“Many sorrows shall be to the wicked; but he that trusteth in the Lord, mercy shall compass him about.” Those who trust in the Lord, to all outward appearances, have as many sorrows as their less pious neighbors. Nevertheless God’s promise is sure, his grace is sufficient for them. They may rest assured that “All things work together for good” to those who rejoice in tribulation, knowing that tribulation worketh patience; and patience, experience; and experience, hope, which maketh not ashamed those in whose hearts the love of God is shed abroad.


We trust that all of our readers are coming to appreciate this blessed message more and more—to be glad in the Lord—a very different thing from being glad in the trifling things of this world. He whose affections are set upon this earth will continually find tribulations which hinder his rejoicing. But he who has set his affections upon things above, on the Lord and the glorious things which he has promised us, may indeed rejoice, for our Lord changes not. “Not one of his good promises shall fail.” Let all who are honest in hope, in intention, in endeavor, speak forth the Lord’s praise and shout for joy, not merely that their unintentional imperfections according to the flesh are covered, but also in the thought that the reign of righteousness, the Millennial Kingdom, is now at hand, and that under its domination all the families of the earth shall be blessed after the great Adversary, Satan, shall have been bound.

“‘Tis sorrow builds the shining ladder up,
Whose golden rounds are our calamities;
Whereon our firm feet planting, nearer God,
The spirit climbs and hath its eye unsealed.”


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FOLLOWING the account of the Day of Atonement in Leviticus 16—after the account of the first sacrifice of the bullock for the sins of the High Priest’s body and house and the sacrifice of the Lord’s goat for the sins of all the remainder of the people—we read that the High Priest took the Scape-goat and laid his hands upon its head and confessed over it “all the iniquities of the children of Israel and all their transgressions in all their sins, putting them upon the head of the goat, and shall send it away.” We have interpreted this Scape-goat to be a type of the “Great Company” of Rev. 7:9-15. We have pointed out that the Lord’s goat and the Scape-goat, both tethered at the door of the Tabernacle, represented the two classes who during this Gospel Age make full consecration to the Lord and are accepted of him and begotten of the holy Spirit. The one class goes on in harmony with its consecration, following the example of Christ, who is in type represented by the bullock. The other class, equally consecrated and begotten of the Spirit, fails to avail itself of the privilege of “suffering with Christ.” It is allowed to escape the sufferings implied in the covenant of sacrifice. The question arises, What were those sins that were laid upon the head of the Scape-goat and what do they represent in the antitype of the Great Company? We answer that they do not represent the same sins which were laid upon the bullock, which made atonement for the household of faith; neither could they represent the sins that were previously atoned for with the blood of the Lord’s goat. The sprinkling of the blood for those sins entirely cancelled them for “all the people.”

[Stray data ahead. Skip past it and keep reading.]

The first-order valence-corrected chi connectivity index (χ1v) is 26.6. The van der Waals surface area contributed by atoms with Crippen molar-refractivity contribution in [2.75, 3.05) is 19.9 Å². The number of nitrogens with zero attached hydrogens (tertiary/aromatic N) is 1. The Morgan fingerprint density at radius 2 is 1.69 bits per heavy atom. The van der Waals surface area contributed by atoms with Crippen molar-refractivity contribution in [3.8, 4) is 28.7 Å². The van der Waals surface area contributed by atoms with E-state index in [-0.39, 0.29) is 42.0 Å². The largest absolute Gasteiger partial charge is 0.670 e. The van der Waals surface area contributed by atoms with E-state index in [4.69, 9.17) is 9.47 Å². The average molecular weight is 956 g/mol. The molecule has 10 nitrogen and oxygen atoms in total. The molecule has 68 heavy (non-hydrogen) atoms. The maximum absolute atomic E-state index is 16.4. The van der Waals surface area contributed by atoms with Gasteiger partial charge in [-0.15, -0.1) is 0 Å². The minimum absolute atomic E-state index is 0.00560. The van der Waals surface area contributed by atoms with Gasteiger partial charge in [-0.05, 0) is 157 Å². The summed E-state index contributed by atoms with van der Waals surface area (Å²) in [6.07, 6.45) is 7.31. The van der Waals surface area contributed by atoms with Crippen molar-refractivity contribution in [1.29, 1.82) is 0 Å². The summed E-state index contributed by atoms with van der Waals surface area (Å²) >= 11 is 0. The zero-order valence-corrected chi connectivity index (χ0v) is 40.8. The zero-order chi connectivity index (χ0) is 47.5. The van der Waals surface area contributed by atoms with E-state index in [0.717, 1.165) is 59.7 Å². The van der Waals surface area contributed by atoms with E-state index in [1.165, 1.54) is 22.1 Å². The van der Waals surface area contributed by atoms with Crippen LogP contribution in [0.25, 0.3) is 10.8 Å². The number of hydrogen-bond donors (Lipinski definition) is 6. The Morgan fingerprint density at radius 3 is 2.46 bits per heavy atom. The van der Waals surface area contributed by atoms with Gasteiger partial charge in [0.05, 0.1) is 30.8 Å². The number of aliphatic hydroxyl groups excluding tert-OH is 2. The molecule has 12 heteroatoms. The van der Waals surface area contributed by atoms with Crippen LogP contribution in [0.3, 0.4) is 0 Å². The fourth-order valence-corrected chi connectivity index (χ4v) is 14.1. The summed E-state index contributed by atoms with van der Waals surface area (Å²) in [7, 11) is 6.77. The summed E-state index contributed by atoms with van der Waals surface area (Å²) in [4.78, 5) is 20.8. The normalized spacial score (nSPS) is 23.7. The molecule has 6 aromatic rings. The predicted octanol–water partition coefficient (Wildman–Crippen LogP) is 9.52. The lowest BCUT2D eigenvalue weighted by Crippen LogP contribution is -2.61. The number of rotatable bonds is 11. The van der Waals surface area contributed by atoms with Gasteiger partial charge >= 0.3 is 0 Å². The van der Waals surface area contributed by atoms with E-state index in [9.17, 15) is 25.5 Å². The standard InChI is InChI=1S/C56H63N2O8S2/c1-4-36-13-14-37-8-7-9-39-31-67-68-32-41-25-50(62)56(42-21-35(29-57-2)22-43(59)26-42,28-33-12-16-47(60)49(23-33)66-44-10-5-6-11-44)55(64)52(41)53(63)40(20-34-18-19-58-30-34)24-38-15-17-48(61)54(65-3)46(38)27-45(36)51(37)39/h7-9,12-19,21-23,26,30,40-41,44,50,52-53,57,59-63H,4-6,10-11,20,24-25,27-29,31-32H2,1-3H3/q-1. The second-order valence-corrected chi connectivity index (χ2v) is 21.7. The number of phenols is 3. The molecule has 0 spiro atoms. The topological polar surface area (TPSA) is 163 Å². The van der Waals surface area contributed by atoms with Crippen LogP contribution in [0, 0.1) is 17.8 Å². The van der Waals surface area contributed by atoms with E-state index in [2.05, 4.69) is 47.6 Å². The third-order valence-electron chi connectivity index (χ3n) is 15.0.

The explanation of this seeming incongruity of first making an atonement in the Most Holy “for the sins of all the people,” and then “laying the iniquities of the people upon the head of the Scape-goat” is explained by the fact that there are two kinds of sins and that the sacrifice of Christ and the Church, typified by the sacrifice of the bullock and the Lord’s goat, atoned for one kind of sin and not for the other. Thus of our Lord it is written, “Behold the Lamb of God which taketh away the sin of the world,” and this Lamb has associated with himself the Church, whose sacrifice is represented in the Lord’s goat. The sin of the world is the Adamic sin, to which the Apostle refers, saying, “By one man’s disobedience sin entered into the world, and death as a result of sin, and so death passed upon all;” that sin and its penalty was upon everybody alike regardless of his wishes, for all were born in sin, shapen in iniquity—blemished, incapable of righteousness in the absolute sense. It was for that one sin, and that only, that Christ, the Head and Body, pays the penalty.

Aside from this general sin, however, there are “iniquities of the people” in which some share more and others less and others not at all. These are the more or less wilful wrong-doings which prevail throughout the world—violations of justice and love beyond the degree of inherited weakness. In these things, therefore, there is a measure of responsibility proportionate to the knowledge and ability to resist. These are the sins of the world that will be confessed on the head of the Scape-goat class and for which they will be permitted to suffer. An illustration of this is found in our Lord’s words respecting typical Israel and the awful trouble which came upon those of the Jewish nation found unworthy, who had enjoyed the great privileges and were still found unworthy of the high calling.